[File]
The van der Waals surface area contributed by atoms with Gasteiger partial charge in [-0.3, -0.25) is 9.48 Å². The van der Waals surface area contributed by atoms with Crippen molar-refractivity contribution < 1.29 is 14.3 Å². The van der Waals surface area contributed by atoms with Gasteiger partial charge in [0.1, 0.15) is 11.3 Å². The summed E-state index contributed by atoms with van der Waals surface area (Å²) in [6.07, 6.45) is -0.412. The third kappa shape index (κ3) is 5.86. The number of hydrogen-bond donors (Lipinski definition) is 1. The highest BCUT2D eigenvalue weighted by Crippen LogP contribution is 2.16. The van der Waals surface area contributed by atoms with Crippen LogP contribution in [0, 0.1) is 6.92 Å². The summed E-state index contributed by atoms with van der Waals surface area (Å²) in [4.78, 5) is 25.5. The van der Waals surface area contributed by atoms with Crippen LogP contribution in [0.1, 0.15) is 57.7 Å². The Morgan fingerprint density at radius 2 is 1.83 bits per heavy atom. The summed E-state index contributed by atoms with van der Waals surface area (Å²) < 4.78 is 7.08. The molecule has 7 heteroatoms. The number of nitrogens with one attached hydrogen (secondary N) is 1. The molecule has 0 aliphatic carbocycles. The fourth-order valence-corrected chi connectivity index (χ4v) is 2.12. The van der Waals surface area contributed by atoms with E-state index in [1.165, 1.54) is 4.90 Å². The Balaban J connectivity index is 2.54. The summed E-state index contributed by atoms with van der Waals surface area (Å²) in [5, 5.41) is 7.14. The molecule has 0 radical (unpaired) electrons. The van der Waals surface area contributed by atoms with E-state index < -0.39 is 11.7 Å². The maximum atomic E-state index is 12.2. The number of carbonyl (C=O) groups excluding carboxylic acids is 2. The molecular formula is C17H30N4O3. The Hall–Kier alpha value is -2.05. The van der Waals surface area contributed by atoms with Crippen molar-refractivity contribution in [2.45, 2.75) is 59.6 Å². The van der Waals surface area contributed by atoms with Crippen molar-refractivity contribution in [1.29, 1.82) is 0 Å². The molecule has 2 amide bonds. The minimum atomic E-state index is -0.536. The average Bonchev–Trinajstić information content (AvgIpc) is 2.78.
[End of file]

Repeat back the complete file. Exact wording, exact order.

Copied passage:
The van der Waals surface area contributed by atoms with Gasteiger partial charge in [-0.3, -0.25) is 9.48 Å². The van der Waals surface area contributed by atoms with Crippen molar-refractivity contribution < 1.29 is 14.3 Å². The van der Waals surface area contributed by atoms with Gasteiger partial charge in [0.1, 0.15) is 11.3 Å². The summed E-state index contributed by atoms with van der Waals surface area (Å²) in [6.07, 6.45) is -0.412. The third kappa shape index (κ3) is 5.86. The number of hydrogen-bond donors (Lipinski definition) is 1. The highest BCUT2D eigenvalue weighted by Crippen LogP contribution is 2.16. The van der Waals surface area contributed by atoms with Crippen LogP contribution in [0, 0.1) is 6.92 Å². The summed E-state index contributed by atoms with van der Waals surface area (Å²) in [4.78, 5) is 25.5. The van der Waals surface area contributed by atoms with Crippen LogP contribution in [0.1, 0.15) is 57.7 Å². The Morgan fingerprint density at radius 2 is 1.83 bits per heavy atom. The summed E-state index contributed by atoms with van der Waals surface area (Å²) < 4.78 is 7.08. The molecule has 7 heteroatoms. The number of nitrogens with one attached hydrogen (secondary N) is 1. The molecule has 0 aliphatic carbocycles. The fourth-order valence-corrected chi connectivity index (χ4v) is 2.12. The van der Waals surface area contributed by atoms with E-state index in [1.165, 1.54) is 4.90 Å². The Balaban J connectivity index is 2.54. The summed E-state index contributed by atoms with van der Waals surface area (Å²) in [5, 5.41) is 7.14. The molecule has 0 radical (unpaired) electrons. The van der Waals surface area contributed by atoms with E-state index < -0.39 is 11.7 Å². The maximum atomic E-state index is 12.2. The number of carbonyl (C=O) groups excluding carboxylic acids is 2. The molecular formula is C17H30N4O3. The Hall–Kier alpha value is -2.05. The van der Waals surface area contributed by atoms with Crippen molar-refractivity contribution in [2.45, 2.75) is 59.6 Å². The van der Waals surface area contributed by atoms with Crippen molar-refractivity contribution in [1.29, 1.82) is 0 Å². The molecule has 2 amide bonds. The minimum atomic E-state index is -0.536. The average Bonchev–Trinajstić information content (AvgIpc) is 2.78.